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Lift your voices, raise our hopes

The Editor, Re: "Sockeye fishery open, but only just," News, Aug. 12.

Layton and the mythical power

How will we be remembered when we die? Not planning to die anytime soon, I haven't given this much thought beyond a few basics. (I'd like to be remembered as a quiet, boring type famous for living to a great age.

Jack united the people

Canada lost a political heavyweight with the death of Jack Layton this week. The leader of the federal New Democratic Party was sometimes controversial, often outspoken and always respected.

Bike park brush off was scary

The Editor, On Monday, Aug. 15 at 7: 30 p.m., my husband and I were watching our eightyear-old son Sidney take his first run down the easy slope at the bike park at the foot of No. 2 Road. What happened next was horrifying.

Unleash fines on dog owners

The Editor, Unleashed dogs in parks are a nightmare to those who are scared of dogs. Many parks in Richmond require dogs to be leashed at all times, however the majority of dog owners let their dog roam freely around the park.

Harper fiddles while Mainland sinks

Our provincial government is to be commended for releasing a new map this week outlining areas of British Columbia that will become potential floodplains as ocean levels rise this century.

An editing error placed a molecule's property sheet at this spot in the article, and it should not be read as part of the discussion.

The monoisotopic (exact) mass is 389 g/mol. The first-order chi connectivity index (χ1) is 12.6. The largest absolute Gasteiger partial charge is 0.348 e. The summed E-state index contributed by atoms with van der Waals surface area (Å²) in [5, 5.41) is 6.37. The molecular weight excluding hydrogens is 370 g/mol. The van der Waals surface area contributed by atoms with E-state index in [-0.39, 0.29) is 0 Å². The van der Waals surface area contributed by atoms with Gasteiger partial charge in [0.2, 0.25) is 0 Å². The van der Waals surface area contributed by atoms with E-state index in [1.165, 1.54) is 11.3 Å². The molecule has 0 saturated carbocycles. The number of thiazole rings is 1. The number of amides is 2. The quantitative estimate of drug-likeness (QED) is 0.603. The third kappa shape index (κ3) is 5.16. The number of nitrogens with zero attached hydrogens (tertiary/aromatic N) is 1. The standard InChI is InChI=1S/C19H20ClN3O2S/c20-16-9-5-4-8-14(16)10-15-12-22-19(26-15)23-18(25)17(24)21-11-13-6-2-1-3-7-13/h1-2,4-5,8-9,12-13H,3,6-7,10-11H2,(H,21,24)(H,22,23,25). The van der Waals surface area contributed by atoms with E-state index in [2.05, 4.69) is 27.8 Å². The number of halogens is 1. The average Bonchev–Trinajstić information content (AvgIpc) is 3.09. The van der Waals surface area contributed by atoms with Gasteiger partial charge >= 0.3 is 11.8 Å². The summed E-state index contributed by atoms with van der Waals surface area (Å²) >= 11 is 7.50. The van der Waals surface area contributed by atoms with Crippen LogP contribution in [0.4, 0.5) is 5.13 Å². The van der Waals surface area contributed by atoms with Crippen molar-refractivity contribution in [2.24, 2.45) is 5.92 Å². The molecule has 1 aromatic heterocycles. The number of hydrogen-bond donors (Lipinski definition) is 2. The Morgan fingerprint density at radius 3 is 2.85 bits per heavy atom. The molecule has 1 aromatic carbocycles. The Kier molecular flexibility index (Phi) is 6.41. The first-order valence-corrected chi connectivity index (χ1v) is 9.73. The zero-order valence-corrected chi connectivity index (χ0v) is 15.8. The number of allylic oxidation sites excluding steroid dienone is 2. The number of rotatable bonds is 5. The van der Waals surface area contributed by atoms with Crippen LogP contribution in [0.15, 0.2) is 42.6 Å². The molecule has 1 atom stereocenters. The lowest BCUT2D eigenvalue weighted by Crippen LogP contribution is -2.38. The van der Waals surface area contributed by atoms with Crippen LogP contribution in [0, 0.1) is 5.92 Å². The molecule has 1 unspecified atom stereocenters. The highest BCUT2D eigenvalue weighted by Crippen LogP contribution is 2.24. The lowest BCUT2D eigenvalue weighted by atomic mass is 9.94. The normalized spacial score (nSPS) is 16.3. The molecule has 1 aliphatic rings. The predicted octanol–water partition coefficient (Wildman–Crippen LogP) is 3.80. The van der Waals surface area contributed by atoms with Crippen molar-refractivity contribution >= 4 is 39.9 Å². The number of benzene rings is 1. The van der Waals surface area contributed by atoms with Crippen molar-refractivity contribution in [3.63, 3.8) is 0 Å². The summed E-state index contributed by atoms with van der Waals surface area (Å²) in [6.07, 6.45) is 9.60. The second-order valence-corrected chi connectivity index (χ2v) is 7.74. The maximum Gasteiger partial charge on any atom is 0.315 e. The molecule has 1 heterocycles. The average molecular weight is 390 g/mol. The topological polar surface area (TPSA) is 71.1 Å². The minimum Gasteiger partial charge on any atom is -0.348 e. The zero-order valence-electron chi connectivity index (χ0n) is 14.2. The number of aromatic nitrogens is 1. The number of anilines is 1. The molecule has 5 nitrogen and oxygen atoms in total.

The party that Jack (re-) built

Everybody's talking about Jack this week. I don't want to take away from the accolades and adulation aimed at his huge political achievements. Because his achievements have been huge.

Be loyal to the Royal

The Editor, Re: "Name change no royal pain," Opinion, Aug. 19. Oh, how little you know! Your comment, "which really just amounted to changing names and standardizing uniforms" is pure hogwash.

We'll miss Justice Jack

The Editor, NDP leader Jack Layton's sudden death is a great loss to Canada in general and the New Democrats in particular. During his three decades of public service, Layton always fought for social justice for ordinary people.

The man with the zettabyte brain

In the 18th century, wealthy nobles and merchants would sometimes take a tour through the countryside, maybe for business reasons, maybe just because they were getting into the newfangled fad of appreciating nature.